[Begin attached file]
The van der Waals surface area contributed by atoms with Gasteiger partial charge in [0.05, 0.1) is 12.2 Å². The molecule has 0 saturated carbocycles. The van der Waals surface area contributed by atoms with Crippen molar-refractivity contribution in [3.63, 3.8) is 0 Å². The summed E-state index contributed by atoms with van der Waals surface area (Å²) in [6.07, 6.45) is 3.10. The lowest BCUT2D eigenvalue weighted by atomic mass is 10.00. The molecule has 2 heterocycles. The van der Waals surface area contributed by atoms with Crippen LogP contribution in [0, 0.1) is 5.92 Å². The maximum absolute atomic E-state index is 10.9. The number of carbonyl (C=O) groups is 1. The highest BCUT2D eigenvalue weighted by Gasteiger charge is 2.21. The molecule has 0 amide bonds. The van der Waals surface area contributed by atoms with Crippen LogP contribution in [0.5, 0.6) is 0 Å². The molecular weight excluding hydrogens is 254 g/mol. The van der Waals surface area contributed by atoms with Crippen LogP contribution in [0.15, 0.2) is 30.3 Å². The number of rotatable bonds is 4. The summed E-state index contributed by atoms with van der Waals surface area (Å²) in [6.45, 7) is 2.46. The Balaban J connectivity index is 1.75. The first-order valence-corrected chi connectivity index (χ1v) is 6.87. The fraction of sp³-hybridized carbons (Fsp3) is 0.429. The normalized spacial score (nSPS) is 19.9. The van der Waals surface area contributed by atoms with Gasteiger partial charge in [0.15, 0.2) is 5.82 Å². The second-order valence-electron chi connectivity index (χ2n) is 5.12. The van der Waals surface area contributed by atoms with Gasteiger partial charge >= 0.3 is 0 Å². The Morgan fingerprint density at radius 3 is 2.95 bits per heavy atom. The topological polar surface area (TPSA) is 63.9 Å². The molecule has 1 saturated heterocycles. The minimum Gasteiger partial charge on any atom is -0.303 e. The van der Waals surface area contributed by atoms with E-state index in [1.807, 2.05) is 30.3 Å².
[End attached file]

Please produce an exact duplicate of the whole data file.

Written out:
The van der Waals surface area contributed by atoms with Gasteiger partial charge in [0.05, 0.1) is 12.2 Å². The molecule has 0 saturated carbocycles. The van der Waals surface area contributed by atoms with Crippen molar-refractivity contribution in [3.63, 3.8) is 0 Å². The summed E-state index contributed by atoms with van der Waals surface area (Å²) in [6.07, 6.45) is 3.10. The lowest BCUT2D eigenvalue weighted by atomic mass is 10.00. The molecule has 2 heterocycles. The van der Waals surface area contributed by atoms with Crippen LogP contribution in [0, 0.1) is 5.92 Å². The maximum absolute atomic E-state index is 10.9. The number of carbonyl (C=O) groups is 1. The highest BCUT2D eigenvalue weighted by Gasteiger charge is 2.21. The molecule has 0 amide bonds. The van der Waals surface area contributed by atoms with Crippen LogP contribution in [0.5, 0.6) is 0 Å². The molecular weight excluding hydrogens is 254 g/mol. The van der Waals surface area contributed by atoms with Crippen LogP contribution in [0.15, 0.2) is 30.3 Å². The number of rotatable bonds is 4. The summed E-state index contributed by atoms with van der Waals surface area (Å²) in [6.45, 7) is 2.46. The Balaban J connectivity index is 1.75. The first-order valence-corrected chi connectivity index (χ1v) is 6.87. The fraction of sp³-hybridized carbons (Fsp3) is 0.429. The normalized spacial score (nSPS) is 19.9. The van der Waals surface area contributed by atoms with Gasteiger partial charge in [0.15, 0.2) is 5.82 Å². The second-order valence-electron chi connectivity index (χ2n) is 5.12. The van der Waals surface area contributed by atoms with Gasteiger partial charge >= 0.3 is 0 Å². The Morgan fingerprint density at radius 3 is 2.95 bits per heavy atom. The topological polar surface area (TPSA) is 63.9 Å². The molecule has 1 saturated heterocycles. The minimum Gasteiger partial charge on any atom is -0.303 e. The van der Waals surface area contributed by atoms with E-state index in [1.807, 2.05) is 30.3 Å².